The boxes were packed save for one room. Filled with books and mementos of the last seventy years, she wouldn’t let the movers in and insisted on packing it herself. Her children hovered as she took the books from the shelves only acknowledging them when she couldn’t reach or a book was too heavy. It took five days and when it was done she allowed her children to pack away the photos, the awards, the bric brac until there was one thing left, a silver trophy engraved with her name and branches. Her son held it up for her to see, “Mother, what about this?”
Her son, an architect and her daughter, a writer; she had raised them, proud of their accomplishments and watched their children grow to be younger versions of her children. At 93, she had long moved past her hope to connect. They lived their lives outside and away from her mainly because she refused to give up her independence. Now as her eyesight failed and her mind moved from year, to day and forgot the tea kettle on the stove, it was decided she be better off in a nursing home. How silly that term—nursing home. Given what she had seen of her friends, there was little to do with nursing and it was certainly not home. Her books would go to the library in town and she would go to the home.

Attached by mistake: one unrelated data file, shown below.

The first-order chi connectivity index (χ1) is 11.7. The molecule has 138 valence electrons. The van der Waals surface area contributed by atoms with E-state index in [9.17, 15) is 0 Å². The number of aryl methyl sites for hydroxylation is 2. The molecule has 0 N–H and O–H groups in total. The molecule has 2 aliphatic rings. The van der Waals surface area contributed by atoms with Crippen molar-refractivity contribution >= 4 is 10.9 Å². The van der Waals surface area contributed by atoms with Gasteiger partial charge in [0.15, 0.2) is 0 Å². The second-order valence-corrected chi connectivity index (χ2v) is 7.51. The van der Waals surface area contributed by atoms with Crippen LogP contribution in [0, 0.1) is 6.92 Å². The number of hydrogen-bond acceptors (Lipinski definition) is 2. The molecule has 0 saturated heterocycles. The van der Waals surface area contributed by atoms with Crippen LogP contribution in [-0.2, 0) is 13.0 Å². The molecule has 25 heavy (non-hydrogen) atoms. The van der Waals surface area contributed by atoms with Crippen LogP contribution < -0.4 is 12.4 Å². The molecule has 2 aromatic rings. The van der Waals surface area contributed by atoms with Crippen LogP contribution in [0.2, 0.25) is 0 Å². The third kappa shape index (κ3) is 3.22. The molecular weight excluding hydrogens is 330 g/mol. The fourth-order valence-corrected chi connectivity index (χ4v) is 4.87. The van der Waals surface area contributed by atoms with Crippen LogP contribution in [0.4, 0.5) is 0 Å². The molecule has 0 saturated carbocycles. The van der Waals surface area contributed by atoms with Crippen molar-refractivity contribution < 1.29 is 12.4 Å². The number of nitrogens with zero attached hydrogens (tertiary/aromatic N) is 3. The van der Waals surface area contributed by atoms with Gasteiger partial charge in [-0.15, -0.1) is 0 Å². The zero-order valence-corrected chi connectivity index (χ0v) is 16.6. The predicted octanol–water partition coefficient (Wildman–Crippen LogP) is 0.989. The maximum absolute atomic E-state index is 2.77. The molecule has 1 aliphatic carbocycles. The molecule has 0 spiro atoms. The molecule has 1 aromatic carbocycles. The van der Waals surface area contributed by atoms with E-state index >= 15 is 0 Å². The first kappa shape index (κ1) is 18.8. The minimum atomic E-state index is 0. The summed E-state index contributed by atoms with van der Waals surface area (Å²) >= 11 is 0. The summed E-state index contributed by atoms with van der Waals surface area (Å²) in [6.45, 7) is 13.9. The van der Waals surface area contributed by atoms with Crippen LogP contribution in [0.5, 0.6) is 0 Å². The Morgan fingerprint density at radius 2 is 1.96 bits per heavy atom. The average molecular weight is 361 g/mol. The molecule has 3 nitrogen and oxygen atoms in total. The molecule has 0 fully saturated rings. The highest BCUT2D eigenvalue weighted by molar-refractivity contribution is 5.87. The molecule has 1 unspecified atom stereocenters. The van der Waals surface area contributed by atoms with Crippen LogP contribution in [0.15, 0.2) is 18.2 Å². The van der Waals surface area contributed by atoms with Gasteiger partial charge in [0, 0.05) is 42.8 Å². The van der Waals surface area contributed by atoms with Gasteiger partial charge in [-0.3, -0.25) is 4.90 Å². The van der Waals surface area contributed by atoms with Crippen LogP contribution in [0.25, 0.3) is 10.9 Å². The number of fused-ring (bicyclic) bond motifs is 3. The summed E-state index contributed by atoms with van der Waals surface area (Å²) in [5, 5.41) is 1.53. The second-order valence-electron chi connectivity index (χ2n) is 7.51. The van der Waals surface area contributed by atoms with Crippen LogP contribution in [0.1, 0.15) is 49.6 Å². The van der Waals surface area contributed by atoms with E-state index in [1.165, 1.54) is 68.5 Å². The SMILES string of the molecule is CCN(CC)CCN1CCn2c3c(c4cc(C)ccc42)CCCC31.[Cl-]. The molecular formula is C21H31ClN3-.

“Perspicacious” she said.
Her son looked at her with concern and her daughter drew near with a shawl for her shoulders.
He moved closer to her, the trophy suddenly more alive in his hands. She took and placed it in her lap, gazing at the branches, remembering when she was twelve years old and after having spelled “perspicacious” feeling the triumph and happiness in her heart as she held the trophy in her hands for the first time. She wore a yellow dress, her hair was braided and tied with matching ribbons. Her mother stood and clapped as she stood on stage holding the trophy.
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